Nadine Naber

Nadine Naber is professor of gender and women’s studies and global Asian studies, and interim director of the Institute for Research on Race and Public Policy at the University of Illinois at Chicago. She is the author and/or co-editor of five books, including Arab America: Gender, Cultural Politics, and Activism (NYU Press, 2012) and Color of Violence (Duke University Press, 2016). She is a TEDx speaker, board member of the Arab American Action Network, co-founder of Mamas Activating Movements for Abolition and Solidarity, founder of Liberate Your Research, founder of the Arab American Cultural Center, and co-founder of the Arab and Muslim American Studies Program (University of Michigan). Nadine is a Public Voices fellow and columnist for the Chicago Reporter.

Let’s Work for Global, Anti-Imperialist Reproductive Justice This Mother’s Day

Originally published in TruthOut here Across the United States this Mother’s Day, the right to have control over one’s body is under attack. More than 530 abortion restrictions have been introduced in 42 states. The Supreme Court is on the precipice of delivering a lethal blow to Roe v. Wade. Conservative forces are denying people …

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How to Write-Out Your Theoretical/Analytical Approach

Do you ever feel like you “can’t write theory”? If so, you’re not alone. Most of my workshop participants say that “writing theory” makes them feel: tortured | overwhelmed | stuck | in chaos | like an imposter But it’s not you! It’s what Barbara Christian affirmed decades ago—that dominant disciplinary structures distinguish between analytics that deserve to be counted …

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Let’s Stand with Afghan Refugee Women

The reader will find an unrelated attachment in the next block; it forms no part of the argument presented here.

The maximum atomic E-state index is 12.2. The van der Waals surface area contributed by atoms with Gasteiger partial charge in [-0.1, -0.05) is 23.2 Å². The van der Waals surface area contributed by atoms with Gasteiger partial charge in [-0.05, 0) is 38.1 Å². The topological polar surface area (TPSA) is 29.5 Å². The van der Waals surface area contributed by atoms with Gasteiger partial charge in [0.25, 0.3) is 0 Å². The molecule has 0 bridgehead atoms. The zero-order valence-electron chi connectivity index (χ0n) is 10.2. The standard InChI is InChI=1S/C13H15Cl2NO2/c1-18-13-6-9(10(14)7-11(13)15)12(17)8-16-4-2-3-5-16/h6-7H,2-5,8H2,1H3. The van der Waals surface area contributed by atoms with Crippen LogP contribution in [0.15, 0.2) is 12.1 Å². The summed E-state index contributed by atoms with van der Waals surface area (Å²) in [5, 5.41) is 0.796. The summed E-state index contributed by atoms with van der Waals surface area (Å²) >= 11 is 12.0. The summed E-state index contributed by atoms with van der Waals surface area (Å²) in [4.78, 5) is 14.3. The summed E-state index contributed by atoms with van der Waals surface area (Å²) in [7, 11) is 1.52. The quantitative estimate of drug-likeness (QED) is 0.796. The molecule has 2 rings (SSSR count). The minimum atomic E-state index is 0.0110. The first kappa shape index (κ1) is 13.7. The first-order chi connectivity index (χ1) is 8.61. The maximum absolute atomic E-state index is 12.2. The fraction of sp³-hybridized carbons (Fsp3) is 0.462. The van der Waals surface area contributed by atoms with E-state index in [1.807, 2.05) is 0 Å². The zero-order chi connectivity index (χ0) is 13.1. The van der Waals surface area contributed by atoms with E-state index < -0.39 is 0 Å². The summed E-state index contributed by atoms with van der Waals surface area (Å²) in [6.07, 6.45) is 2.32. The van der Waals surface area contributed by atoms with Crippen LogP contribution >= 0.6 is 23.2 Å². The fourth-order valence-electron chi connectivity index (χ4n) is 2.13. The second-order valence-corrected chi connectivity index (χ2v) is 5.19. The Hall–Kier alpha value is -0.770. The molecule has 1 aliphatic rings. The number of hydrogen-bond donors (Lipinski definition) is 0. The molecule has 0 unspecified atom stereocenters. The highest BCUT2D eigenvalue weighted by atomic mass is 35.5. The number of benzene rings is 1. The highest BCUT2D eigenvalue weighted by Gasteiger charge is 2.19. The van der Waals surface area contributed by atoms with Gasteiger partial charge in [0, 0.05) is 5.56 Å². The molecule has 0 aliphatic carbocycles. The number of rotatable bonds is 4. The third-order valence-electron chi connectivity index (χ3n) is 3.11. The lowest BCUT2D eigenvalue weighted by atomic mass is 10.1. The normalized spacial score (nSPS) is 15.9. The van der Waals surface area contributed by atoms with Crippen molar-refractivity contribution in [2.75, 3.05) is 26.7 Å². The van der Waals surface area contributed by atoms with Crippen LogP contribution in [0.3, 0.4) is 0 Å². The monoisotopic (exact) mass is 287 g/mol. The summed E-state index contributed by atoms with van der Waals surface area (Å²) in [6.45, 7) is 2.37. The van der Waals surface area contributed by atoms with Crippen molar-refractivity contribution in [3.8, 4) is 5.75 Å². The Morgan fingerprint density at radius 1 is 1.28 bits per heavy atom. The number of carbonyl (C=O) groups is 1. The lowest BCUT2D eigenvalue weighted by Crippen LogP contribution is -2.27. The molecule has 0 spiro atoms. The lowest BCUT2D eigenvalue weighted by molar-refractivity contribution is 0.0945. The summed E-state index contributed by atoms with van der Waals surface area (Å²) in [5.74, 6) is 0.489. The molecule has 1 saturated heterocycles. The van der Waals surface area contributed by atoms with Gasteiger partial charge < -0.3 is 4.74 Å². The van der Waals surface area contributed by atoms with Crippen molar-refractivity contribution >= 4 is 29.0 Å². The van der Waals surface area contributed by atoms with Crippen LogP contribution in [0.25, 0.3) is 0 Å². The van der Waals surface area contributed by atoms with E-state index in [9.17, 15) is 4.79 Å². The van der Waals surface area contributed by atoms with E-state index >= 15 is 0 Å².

Originally published in The Chicago Reporter here For 20 years, the U.S. proclaimed it went to war in Afghanistan for humanitarian reasons. The U.S. maintained it was “saving women” to secure democracy, advance women’s rights, or ensure the destruction of the Taliban to help women. Yet the talk about “helping Afghan women” was just a means …

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To Honor Desmond Tutu, Illinois should rescind its anti-Palestinian legislation

Originally published in The Chicago Reporter here As we consider the past, many people living in the U.S. believe they would have supported the civil rights movement, even in the face of the white supremacists of the KKK and the Jim Crow stalwarts in Congress. If old enough, many likely believe they would have at …

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Chicagoland Study Shows Why We Need a MENA Category in The U.S. Census

Originally published in The Chicago Reporter here We have major problems in this country in how we think about and get appropriate government assistance to Arab Americans. Social workers, translators, housing and transportation experts, health workers, and community-based funding agencies all face three substantial difficulties. First, the U.S. Census folds Arab Americans into the category …

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Fighting repression in the Land of the Free: an Arab-American feminist perspective

Originally published by opendemocracy.net. For decades, US and European governments, as well as corporate media, have been condemning authoritarian repression and violence against women in the Global South – from Africa, to the Middle East, Asia, the Pacific Islands and Latin America. And tragically, these same voices have too frequently misused grassroots human rights and …

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